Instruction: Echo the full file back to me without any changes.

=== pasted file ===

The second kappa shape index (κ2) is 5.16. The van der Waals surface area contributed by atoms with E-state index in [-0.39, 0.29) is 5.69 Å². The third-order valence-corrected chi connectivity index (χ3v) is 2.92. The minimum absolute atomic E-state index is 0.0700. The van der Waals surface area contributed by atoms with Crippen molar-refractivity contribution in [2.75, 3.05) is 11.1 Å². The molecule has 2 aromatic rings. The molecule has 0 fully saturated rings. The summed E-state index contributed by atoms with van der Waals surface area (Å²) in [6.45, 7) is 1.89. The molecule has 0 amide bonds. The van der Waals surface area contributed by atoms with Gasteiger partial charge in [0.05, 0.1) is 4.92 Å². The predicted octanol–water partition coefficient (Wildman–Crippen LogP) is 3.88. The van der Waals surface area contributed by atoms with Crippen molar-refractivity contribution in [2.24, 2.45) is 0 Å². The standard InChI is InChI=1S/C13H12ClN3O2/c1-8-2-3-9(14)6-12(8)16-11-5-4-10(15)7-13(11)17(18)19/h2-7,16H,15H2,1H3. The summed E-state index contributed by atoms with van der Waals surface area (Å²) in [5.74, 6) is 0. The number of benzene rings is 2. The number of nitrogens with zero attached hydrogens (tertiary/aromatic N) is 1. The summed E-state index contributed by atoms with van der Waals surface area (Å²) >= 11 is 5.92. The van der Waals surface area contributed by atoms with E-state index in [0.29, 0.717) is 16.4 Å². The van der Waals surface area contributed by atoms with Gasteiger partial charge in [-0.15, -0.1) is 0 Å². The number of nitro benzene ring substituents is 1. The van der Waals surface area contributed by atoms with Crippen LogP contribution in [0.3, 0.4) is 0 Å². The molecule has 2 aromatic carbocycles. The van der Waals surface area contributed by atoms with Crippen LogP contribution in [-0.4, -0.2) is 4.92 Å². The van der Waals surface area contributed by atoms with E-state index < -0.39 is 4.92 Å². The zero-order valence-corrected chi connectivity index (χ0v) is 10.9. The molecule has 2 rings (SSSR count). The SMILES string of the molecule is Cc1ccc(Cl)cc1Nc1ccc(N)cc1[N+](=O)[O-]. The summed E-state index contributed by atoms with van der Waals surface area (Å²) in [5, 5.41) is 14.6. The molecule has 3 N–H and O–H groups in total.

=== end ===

The second kappa shape index (κ2) is 5.16. The van der Waals surface area contributed by atoms with E-state index in [-0.39, 0.29) is 5.69 Å². The third-order valence-corrected chi connectivity index (χ3v) is 2.92. The minimum absolute atomic E-state index is 0.0700. The van der Waals surface area contributed by atoms with Crippen molar-refractivity contribution in [2.75, 3.05) is 11.1 Å². The molecule has 2 aromatic rings. The molecule has 0 fully saturated rings. The summed E-state index contributed by atoms with van der Waals surface area (Å²) in [6.45, 7) is 1.89. The molecule has 0 amide bonds. The van der Waals surface area contributed by atoms with Gasteiger partial charge in [0.05, 0.1) is 4.92 Å². The predicted octanol–water partition coefficient (Wildman–Crippen LogP) is 3.88. The van der Waals surface area contributed by atoms with Crippen molar-refractivity contribution in [2.24, 2.45) is 0 Å². The standard InChI is InChI=1S/C13H12ClN3O2/c1-8-2-3-9(14)6-12(8)16-11-5-4-10(15)7-13(11)17(18)19/h2-7,16H,15H2,1H3. The summed E-state index contributed by atoms with van der Waals surface area (Å²) in [5.74, 6) is 0. The number of benzene rings is 2. The number of nitrogens with zero attached hydrogens (tertiary/aromatic N) is 1. The summed E-state index contributed by atoms with van der Waals surface area (Å²) >= 11 is 5.92. The van der Waals surface area contributed by atoms with E-state index in [0.29, 0.717) is 16.4 Å². The van der Waals surface area contributed by atoms with Gasteiger partial charge in [-0.15, -0.1) is 0 Å². The number of nitro benzene ring substituents is 1. The van der Waals surface area contributed by atoms with Crippen LogP contribution in [0.3, 0.4) is 0 Å². The molecule has 2 aromatic carbocycles. The van der Waals surface area contributed by atoms with Crippen LogP contribution in [-0.4, -0.2) is 4.92 Å². The van der Waals surface area contributed by atoms with E-state index < -0.39 is 4.92 Å². The zero-order valence-corrected chi connectivity index (χ0v) is 10.9. The molecule has 2 rings (SSSR count). The SMILES string of the molecule is Cc1ccc(Cl)cc1Nc1ccc(N)cc1[N+](=O)[O-]. The summed E-state index contributed by atoms with van der Waals surface area (Å²) in [5, 5.41) is 14.6. The molecule has 3 N–H and O–H groups in total.